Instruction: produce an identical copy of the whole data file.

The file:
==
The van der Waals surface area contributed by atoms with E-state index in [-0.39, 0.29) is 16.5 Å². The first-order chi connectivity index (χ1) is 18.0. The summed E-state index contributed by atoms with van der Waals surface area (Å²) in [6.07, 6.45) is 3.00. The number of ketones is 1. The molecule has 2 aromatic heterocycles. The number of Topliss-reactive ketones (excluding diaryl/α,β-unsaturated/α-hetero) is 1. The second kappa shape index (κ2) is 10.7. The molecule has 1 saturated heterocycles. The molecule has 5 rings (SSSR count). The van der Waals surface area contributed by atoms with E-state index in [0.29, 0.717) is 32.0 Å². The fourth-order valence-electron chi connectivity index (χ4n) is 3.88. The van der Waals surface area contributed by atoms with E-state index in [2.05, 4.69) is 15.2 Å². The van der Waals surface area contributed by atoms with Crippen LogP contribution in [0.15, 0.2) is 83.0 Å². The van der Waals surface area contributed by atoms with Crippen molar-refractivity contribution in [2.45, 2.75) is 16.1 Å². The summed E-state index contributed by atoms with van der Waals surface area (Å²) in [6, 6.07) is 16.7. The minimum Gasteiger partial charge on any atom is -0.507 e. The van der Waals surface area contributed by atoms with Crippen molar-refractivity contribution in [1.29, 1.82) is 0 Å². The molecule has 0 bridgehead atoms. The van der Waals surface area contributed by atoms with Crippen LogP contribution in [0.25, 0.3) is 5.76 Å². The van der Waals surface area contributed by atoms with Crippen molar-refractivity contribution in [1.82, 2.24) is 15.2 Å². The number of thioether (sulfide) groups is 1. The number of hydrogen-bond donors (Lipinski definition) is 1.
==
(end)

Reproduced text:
The van der Waals surface area contributed by atoms with E-state index in [-0.39, 0.29) is 16.5 Å². The first-order chi connectivity index (χ1) is 18.0. The summed E-state index contributed by atoms with van der Waals surface area (Å²) in [6.07, 6.45) is 3.00. The number of ketones is 1. The molecule has 2 aromatic heterocycles. The number of Topliss-reactive ketones (excluding diaryl/α,β-unsaturated/α-hetero) is 1. The second kappa shape index (κ2) is 10.7. The molecule has 1 saturated heterocycles. The molecule has 5 rings (SSSR count). The van der Waals surface area contributed by atoms with E-state index in [0.29, 0.717) is 32.0 Å². The fourth-order valence-electron chi connectivity index (χ4n) is 3.88. The van der Waals surface area contributed by atoms with E-state index in [2.05, 4.69) is 15.2 Å². The van der Waals surface area contributed by atoms with Crippen LogP contribution in [0.15, 0.2) is 83.0 Å². The van der Waals surface area contributed by atoms with Crippen molar-refractivity contribution in [2.45, 2.75) is 16.1 Å². The summed E-state index contributed by atoms with van der Waals surface area (Å²) in [6, 6.07) is 16.7. The minimum Gasteiger partial charge on any atom is -0.507 e. The van der Waals surface area contributed by atoms with Crippen molar-refractivity contribution in [1.29, 1.82) is 0 Å². The molecule has 0 bridgehead atoms. The van der Waals surface area contributed by atoms with Crippen LogP contribution in [0.25, 0.3) is 5.76 Å². The van der Waals surface area contributed by atoms with Crippen molar-refractivity contribution in [1.82, 2.24) is 15.2 Å². The number of thioether (sulfide) groups is 1. The number of hydrogen-bond donors (Lipinski definition) is 1.